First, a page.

Men’s swimsuits are a fairly modern creation, being that throughout most of history men bathed and swam separately from women and therefore didn’t need to wear anything. It was only with mixed-sex bathing that men’s swimsuits were developed, primarily as a modesty garment. Up until the early 20th century, US law prohibited men from even being bare-chested in public, and most wore woolen one-piece swimsuits. The leg could not be shorter than 4 inches from the knee and the skirt not shorter than two inches above the bottom of the trunks.That changed when in the 1930s men protested for the right to go topless until finally in 1936 New York lifted the topless ban, ushering in a new era of swimwear. Swimsuits now became more about function and style than mere cover-up. The 60s especially saw a proliferation of swimsuits designed for different functions in an array of new fabrics, with a marked accent on color and style. Today the sheer number of men’s swimwear styles and cuts in any department store can be overwhelming, making it easy to sometimes make a hasty choice, or to simply stick to the same swimsuit you’ve been wearing season after season. Here’s a quick review of what to consider when shopping for a new swimsuit.
Trunks are by far the most popular men’s swimwear, at least in the US. Similar to shorts, but made from light, fast-drying materials like nylon or polyester, with a more fitted lining and a range of inseam lengths, trunks come in a virtually limitless variety of colors and patterns. If you’re in relatively decent shape, look for a slimmer, shorter cut. Don’t go too short or too tight – just comfortably fitted in proportion to how slim you are. Shorter and/or more muscled men can pull off shorter styles best. Flat-front trunks with a velcro closure are a good style option. Also, consider colors and/or graphic patterns – checks, paisleys, polka dots – to highlight the cut and summery look. Overall, trunks make a confident style statement. For a slightly less revealing style, try square-cut trunks. They hug the body from the waist to the upper thigh, with leg openings cut straight across.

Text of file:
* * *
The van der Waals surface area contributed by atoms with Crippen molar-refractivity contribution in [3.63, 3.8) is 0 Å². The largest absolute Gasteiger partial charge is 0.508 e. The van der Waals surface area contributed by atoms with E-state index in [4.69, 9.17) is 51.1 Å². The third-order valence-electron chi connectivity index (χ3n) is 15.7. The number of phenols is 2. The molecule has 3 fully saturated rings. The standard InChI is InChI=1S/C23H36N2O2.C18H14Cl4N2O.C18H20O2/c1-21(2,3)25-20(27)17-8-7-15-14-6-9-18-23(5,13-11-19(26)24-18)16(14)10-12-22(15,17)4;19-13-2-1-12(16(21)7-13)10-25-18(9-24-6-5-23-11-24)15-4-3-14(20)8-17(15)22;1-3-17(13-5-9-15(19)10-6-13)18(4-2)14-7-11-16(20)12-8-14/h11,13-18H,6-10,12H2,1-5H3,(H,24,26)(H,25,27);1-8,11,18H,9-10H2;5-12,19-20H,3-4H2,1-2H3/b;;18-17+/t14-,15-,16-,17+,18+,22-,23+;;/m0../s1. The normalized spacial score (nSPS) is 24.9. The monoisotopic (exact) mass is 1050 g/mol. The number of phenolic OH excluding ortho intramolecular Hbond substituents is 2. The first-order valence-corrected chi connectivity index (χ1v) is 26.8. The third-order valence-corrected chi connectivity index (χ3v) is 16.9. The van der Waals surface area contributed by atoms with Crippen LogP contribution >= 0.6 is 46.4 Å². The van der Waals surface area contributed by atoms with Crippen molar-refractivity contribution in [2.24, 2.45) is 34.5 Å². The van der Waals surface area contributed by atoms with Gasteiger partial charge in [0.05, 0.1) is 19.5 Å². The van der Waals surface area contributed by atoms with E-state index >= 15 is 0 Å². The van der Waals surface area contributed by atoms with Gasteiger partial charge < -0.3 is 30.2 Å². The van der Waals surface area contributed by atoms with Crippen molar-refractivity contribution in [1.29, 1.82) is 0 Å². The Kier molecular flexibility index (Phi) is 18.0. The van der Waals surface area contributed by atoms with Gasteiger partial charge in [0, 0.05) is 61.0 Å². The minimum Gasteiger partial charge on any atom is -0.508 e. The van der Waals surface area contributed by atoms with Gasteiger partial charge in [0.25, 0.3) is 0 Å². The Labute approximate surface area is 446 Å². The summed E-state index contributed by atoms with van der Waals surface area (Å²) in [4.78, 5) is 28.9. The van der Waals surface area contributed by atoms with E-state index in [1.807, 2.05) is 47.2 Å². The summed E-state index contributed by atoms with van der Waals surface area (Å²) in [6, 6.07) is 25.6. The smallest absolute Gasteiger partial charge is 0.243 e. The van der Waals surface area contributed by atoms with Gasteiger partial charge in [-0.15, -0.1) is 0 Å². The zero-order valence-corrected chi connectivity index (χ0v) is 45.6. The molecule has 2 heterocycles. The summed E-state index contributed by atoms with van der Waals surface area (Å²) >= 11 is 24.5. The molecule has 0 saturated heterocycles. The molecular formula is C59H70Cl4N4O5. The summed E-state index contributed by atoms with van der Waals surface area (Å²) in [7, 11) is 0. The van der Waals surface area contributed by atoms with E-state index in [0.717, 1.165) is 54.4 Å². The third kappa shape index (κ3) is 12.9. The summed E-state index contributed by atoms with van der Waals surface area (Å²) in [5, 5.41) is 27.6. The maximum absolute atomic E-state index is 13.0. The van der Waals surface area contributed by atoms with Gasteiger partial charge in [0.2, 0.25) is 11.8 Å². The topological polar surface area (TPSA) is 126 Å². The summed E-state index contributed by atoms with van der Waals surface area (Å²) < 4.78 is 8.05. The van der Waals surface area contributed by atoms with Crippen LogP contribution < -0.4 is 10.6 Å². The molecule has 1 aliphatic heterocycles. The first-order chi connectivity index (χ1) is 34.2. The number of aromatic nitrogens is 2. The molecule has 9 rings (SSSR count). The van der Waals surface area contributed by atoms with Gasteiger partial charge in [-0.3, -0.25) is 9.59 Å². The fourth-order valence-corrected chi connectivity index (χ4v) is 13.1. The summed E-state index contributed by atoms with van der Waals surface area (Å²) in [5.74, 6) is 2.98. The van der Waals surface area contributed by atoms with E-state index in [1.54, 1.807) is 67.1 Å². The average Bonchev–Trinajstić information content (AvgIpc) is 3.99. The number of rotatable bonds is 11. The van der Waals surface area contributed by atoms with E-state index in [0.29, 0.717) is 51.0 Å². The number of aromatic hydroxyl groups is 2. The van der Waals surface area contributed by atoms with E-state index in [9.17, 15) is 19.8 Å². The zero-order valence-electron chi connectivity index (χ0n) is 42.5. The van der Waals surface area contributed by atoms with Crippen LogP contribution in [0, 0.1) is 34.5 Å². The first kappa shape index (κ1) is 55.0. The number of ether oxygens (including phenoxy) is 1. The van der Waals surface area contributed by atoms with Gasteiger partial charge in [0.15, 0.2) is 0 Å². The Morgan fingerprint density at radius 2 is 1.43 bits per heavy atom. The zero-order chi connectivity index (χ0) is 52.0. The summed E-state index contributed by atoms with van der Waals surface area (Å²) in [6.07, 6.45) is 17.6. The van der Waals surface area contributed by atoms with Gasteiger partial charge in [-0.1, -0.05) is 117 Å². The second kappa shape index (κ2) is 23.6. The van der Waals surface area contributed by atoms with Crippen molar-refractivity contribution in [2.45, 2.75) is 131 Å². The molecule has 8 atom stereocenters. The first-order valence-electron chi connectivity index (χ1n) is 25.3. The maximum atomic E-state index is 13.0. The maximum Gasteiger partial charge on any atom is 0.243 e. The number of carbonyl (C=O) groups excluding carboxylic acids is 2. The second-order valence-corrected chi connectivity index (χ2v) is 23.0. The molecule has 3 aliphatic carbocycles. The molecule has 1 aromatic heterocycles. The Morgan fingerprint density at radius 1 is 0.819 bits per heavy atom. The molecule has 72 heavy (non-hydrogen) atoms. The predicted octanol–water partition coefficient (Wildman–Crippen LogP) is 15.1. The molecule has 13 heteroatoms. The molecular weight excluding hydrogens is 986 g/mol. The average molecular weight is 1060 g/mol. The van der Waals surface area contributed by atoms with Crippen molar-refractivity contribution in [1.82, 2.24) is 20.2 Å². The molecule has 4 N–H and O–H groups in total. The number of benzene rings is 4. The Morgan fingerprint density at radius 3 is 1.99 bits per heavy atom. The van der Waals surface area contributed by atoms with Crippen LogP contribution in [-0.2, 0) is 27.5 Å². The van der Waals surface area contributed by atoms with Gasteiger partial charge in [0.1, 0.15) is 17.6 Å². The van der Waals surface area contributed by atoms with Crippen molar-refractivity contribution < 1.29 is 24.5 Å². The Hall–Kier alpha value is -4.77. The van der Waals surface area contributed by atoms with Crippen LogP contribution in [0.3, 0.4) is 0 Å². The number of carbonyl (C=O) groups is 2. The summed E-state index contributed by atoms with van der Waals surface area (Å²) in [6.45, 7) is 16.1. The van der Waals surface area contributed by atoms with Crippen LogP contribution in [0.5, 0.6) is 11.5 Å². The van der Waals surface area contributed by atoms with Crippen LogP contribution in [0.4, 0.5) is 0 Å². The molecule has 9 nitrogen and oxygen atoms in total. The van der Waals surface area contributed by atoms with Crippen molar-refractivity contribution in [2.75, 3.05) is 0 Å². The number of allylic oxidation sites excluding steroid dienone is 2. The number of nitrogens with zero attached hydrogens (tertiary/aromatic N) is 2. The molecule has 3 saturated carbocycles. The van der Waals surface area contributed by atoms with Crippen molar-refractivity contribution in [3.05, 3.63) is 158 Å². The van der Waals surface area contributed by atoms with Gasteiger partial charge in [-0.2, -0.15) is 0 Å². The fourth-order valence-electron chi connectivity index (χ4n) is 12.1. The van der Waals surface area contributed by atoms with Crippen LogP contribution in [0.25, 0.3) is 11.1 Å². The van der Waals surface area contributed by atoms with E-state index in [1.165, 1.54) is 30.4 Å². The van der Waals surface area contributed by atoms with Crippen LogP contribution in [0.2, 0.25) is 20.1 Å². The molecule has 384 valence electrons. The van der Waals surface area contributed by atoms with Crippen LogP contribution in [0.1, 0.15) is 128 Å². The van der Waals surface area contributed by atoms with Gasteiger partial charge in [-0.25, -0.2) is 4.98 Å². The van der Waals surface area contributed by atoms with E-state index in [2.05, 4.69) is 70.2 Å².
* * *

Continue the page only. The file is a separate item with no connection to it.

Style reference: Sean Connery as 007 in Thunderball
Originally developed for board sports like surfing and paddle-boarding, board shorts are a longer version of trunks that come to or past the knee and are fitted closer to the torso, often with a non-elastic waist. Board shorts are a great option if you have a beer belly or lovehandles. They cover up nicely while still looking stylish. Be careful not to go too long and baggy because that can backfire and make you look more shapeless. A little tailoring and solid colors are a good bet. Keep in mind that loose fabric when wet can chafe, so looser is definitely not better if you’re going to be very active. If you're in decent shape, lace-up board shorts can make for a classic resort look beyond the pool – add loafers and a button-down shirt for summer evening cocktails. There are also Jammers, knee-length, skintight suits used by water athletes to reduce drag. Wearing them presumes that you are in good shape.
Style reference: Ryan Gosling
Often generically referred to simply as “speedos,” the popular trademarked brand, swim briefs are tight, body-hugging swimsuits most commonly designed in stretch fabric and with an interior lining. Cut well below the waist and V-shaped in front to bare the thighs, swim briefs make a decidedly bolder statement. Whether you work hard on your physique, or you’re just fortunate to have been genetically endowed with a fat-free body, swim briefs are the best way to show off your body. They are more popular in Europe and South America than in the US, but that is likely changing as we continue shedding our Puritan roots (and oversized trunks). If you’re not sure whether you can pull off a swim brief or not, ask a girl – she’ll tell you. (Hopefully nicely.)
Style reference: Daniel Craig in Casino Royale
General Type Tips:
Tall and athletic: You lucky dog – you can wear anything.
Short and athletic: Swim briefs work well for you. A high leg cut make legs look longer and a low waist band shows off those abs. (Avoid really long trunks.)
Tall and thin: Board shorts are best – tailored, not baggy.
Tall and big: Long trunks in solid colors or smaller patterns. (Bold patterns make you look all the bigger.)
Other Considerations: How intensive are your swimwear activities? For example, swimming in a hotel pool doesn’t have as rigorous requirements as surfing, and can mean he difference between swim briefs and board shorts. Also, how much sun protection do you need? Prolonged sun exposure may call for more body coverage, thus longer trunks. Whatever style of swimsuit you choose, just be sure it stays up when you dive in - that’s where a cord serves best.